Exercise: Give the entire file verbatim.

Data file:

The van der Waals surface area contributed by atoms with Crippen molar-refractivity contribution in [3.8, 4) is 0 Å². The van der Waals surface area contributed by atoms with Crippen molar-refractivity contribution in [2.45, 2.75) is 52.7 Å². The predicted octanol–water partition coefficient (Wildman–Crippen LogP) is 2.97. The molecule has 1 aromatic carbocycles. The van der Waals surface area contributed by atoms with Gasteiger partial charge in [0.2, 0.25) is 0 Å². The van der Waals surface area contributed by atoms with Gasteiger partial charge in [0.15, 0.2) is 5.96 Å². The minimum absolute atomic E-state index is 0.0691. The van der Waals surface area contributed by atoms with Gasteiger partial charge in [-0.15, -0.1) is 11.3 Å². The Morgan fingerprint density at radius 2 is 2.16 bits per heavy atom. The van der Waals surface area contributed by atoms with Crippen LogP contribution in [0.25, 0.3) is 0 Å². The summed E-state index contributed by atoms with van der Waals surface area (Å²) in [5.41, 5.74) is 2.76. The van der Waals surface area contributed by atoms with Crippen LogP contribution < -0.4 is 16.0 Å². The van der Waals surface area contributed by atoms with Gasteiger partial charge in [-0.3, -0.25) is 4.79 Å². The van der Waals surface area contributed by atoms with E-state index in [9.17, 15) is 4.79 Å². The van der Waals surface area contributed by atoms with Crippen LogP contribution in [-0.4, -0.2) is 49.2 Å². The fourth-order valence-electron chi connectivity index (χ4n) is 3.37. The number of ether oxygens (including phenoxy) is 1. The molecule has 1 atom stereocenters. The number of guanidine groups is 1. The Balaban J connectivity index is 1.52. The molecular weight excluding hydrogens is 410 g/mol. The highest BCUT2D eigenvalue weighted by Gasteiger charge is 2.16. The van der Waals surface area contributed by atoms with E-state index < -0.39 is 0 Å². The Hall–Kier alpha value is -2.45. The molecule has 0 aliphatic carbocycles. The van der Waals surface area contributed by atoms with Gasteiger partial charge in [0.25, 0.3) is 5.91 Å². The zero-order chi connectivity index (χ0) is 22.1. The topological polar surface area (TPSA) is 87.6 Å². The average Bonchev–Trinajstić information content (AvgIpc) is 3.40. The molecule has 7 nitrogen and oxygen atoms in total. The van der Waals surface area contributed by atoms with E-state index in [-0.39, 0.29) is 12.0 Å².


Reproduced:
The van der Waals surface area contributed by atoms with Crippen molar-refractivity contribution in [3.8, 4) is 0 Å². The van der Waals surface area contributed by atoms with Crippen molar-refractivity contribution in [2.45, 2.75) is 52.7 Å². The predicted octanol–water partition coefficient (Wildman–Crippen LogP) is 2.97. The molecule has 1 aromatic carbocycles. The van der Waals surface area contributed by atoms with Gasteiger partial charge in [0.2, 0.25) is 0 Å². The van der Waals surface area contributed by atoms with Gasteiger partial charge in [0.15, 0.2) is 5.96 Å². The minimum absolute atomic E-state index is 0.0691. The van der Waals surface area contributed by atoms with Gasteiger partial charge in [-0.15, -0.1) is 11.3 Å². The Morgan fingerprint density at radius 2 is 2.16 bits per heavy atom. The van der Waals surface area contributed by atoms with Crippen LogP contribution in [0.25, 0.3) is 0 Å². The summed E-state index contributed by atoms with van der Waals surface area (Å²) in [5.41, 5.74) is 2.76. The van der Waals surface area contributed by atoms with Crippen LogP contribution < -0.4 is 16.0 Å². The van der Waals surface area contributed by atoms with Gasteiger partial charge in [-0.3, -0.25) is 4.79 Å². The van der Waals surface area contributed by atoms with E-state index in [9.17, 15) is 4.79 Å². The van der Waals surface area contributed by atoms with Crippen LogP contribution in [-0.4, -0.2) is 49.2 Å². The fourth-order valence-electron chi connectivity index (χ4n) is 3.37. The number of ether oxygens (including phenoxy) is 1. The molecule has 1 atom stereocenters. The number of guanidine groups is 1. The Balaban J connectivity index is 1.52. The molecular weight excluding hydrogens is 410 g/mol. The highest BCUT2D eigenvalue weighted by Gasteiger charge is 2.16. The van der Waals surface area contributed by atoms with E-state index < -0.39 is 0 Å². The Hall–Kier alpha value is -2.45. The molecule has 0 aliphatic carbocycles. The van der Waals surface area contributed by atoms with Gasteiger partial charge in [0.25, 0.3) is 5.91 Å². The zero-order chi connectivity index (χ0) is 22.1. The topological polar surface area (TPSA) is 87.6 Å². The average Bonchev–Trinajstić information content (AvgIpc) is 3.40. The molecule has 7 nitrogen and oxygen atoms in total. The van der Waals surface area contributed by atoms with E-state index in [-0.39, 0.29) is 12.0 Å².